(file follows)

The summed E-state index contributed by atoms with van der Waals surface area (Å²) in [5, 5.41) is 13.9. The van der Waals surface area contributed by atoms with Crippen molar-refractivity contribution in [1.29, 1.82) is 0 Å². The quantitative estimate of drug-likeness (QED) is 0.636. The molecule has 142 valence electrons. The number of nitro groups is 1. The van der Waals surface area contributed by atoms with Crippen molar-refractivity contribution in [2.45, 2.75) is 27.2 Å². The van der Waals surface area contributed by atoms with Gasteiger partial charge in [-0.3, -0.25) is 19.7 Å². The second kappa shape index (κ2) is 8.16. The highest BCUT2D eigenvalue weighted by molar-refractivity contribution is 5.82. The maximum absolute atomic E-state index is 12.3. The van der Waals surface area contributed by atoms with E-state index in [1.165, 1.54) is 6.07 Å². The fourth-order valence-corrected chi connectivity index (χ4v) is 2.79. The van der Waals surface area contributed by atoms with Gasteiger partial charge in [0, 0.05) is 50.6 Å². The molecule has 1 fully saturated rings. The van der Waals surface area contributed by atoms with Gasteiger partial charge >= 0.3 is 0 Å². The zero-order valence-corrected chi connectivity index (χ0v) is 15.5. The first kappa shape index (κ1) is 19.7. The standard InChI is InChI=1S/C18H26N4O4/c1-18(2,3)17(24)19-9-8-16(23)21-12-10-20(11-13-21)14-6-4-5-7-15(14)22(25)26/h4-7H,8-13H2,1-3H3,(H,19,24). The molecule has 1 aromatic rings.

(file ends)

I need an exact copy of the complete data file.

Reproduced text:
The summed E-state index contributed by atoms with van der Waals surface area (Å²) in [5, 5.41) is 13.9. The van der Waals surface area contributed by atoms with Crippen molar-refractivity contribution in [1.29, 1.82) is 0 Å². The quantitative estimate of drug-likeness (QED) is 0.636. The molecule has 142 valence electrons. The number of nitro groups is 1. The van der Waals surface area contributed by atoms with Crippen molar-refractivity contribution in [2.45, 2.75) is 27.2 Å². The van der Waals surface area contributed by atoms with Gasteiger partial charge in [-0.3, -0.25) is 19.7 Å². The second kappa shape index (κ2) is 8.16. The highest BCUT2D eigenvalue weighted by molar-refractivity contribution is 5.82. The maximum absolute atomic E-state index is 12.3. The van der Waals surface area contributed by atoms with E-state index in [1.165, 1.54) is 6.07 Å². The fourth-order valence-corrected chi connectivity index (χ4v) is 2.79. The van der Waals surface area contributed by atoms with Gasteiger partial charge in [0, 0.05) is 50.6 Å². The molecule has 1 fully saturated rings. The van der Waals surface area contributed by atoms with Gasteiger partial charge >= 0.3 is 0 Å². The zero-order valence-corrected chi connectivity index (χ0v) is 15.5. The first kappa shape index (κ1) is 19.7. The standard InChI is InChI=1S/C18H26N4O4/c1-18(2,3)17(24)19-9-8-16(23)21-12-10-20(11-13-21)14-6-4-5-7-15(14)22(25)26/h4-7H,8-13H2,1-3H3,(H,19,24). The molecule has 1 aromatic rings.